by: Rachel Stockman Updated:
ROCKDALE COUNTY, Ga. - Investigators are hoping for new leads in the mystery disappearance of a Rockdale County mother.
Deborah Jean McKneely disappeared from her home in 1991, sometime after her two young children left for school.
Investigators found traces of her blood inside her home and in a carport. There was also evidence of forced entry to the home. Her children discovered her missing, and reported to authorities. Investigators recovered her SUV in Decatur, which also contained her blood.
The cold case will be re-opened after the Rockdale County Sheriff's Office swore in a new cold case investigator. He will be looking into 11 cold cases, and focusing next on McKneely's disappearance.
"(We want) to see if there is something that crime labs can now do with DNA that wasn't available 17 or 21 years ago," cold case investigator Ronnie Godwin explained.
"It's been 22 years. I need to know where my sister is at. My family needs to know," said Stan Quarles, who is McKneely's brother.
In a box, Quarles keeps many of the old news articles and police reports concerning his sister's disappearance.
Quarles calls the Rockdale County every month to check on the case status. Quarles says he is pleased that there will now be a cold case investigator looking into her disappearance.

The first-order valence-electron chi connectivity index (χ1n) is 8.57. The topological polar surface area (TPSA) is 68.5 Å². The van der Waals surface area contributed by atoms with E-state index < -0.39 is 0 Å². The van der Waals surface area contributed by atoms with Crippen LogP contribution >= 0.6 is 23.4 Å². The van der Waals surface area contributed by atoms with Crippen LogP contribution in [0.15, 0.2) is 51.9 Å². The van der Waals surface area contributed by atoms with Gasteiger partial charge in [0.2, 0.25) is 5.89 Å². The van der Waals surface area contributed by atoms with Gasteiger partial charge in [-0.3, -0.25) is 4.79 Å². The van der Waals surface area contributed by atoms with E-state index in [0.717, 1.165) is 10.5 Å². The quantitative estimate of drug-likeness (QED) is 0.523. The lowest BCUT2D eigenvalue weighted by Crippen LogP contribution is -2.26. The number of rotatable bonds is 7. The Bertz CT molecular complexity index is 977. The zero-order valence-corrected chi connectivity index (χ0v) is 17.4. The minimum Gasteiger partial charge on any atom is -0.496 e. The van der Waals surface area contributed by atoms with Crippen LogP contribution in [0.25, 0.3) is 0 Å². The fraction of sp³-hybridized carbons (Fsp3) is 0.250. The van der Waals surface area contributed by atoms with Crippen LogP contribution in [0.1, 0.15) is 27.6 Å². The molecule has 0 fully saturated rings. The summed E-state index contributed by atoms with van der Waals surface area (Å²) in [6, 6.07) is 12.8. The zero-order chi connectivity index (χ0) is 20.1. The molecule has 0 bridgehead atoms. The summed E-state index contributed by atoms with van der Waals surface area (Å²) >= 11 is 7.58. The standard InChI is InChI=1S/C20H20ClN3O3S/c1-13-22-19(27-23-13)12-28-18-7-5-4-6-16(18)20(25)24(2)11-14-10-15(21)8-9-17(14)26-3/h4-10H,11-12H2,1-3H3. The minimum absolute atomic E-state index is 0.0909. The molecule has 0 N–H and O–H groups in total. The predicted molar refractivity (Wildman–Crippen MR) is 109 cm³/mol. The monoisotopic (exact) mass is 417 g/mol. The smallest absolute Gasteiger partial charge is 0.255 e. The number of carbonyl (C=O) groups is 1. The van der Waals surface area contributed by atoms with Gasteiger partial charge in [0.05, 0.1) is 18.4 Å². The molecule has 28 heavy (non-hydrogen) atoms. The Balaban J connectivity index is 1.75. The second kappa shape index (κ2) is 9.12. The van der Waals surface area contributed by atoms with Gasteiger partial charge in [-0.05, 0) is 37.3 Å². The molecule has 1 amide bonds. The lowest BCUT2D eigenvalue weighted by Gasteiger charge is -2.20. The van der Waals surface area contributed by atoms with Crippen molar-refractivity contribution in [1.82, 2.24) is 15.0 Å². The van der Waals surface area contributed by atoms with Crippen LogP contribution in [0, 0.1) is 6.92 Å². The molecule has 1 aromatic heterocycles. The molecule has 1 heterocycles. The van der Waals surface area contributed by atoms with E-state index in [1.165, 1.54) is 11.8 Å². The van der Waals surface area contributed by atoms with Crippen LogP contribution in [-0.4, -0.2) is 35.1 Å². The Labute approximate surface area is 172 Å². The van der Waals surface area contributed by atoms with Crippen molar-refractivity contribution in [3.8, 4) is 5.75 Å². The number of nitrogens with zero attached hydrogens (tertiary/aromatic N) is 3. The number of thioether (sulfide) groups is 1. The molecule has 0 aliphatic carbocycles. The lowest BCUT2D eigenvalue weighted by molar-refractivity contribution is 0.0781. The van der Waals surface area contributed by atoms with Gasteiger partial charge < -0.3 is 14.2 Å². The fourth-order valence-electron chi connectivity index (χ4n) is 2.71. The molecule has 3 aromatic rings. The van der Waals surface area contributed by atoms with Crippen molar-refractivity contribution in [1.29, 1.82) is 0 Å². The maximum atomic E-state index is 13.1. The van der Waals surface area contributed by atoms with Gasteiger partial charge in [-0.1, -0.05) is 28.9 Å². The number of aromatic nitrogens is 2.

"I know who did it -- I can't prove it," Quarles said.
"This is my big unsolved case," Capt. Chris Traylor told Channel 2's Rachel Stockman.
Traylor worked for
three months non-stop on the case in 1991. He told Stockman, that he believes McKneely was murdered. However, investigators were never able to locate her body. Stockman asked Traylor who he thought murdered her.
"Who do I think did it? I have a good idea. I am pretty sure it is a domestic-related incident," Traylor told Stockman.
The day McKneely vanished, according to investigative records, she was going to sign papers to finalize a bitter divorce.
And now 22 years later, investigator Ronnie Godwin said he will begin tracking down any new leads and re-examining the case to see if anything was missed.
"The families deserve answers," Godwin said.
"It never leaves your mind. You think about this all the time, it never goes away, it never will," Quarles said.
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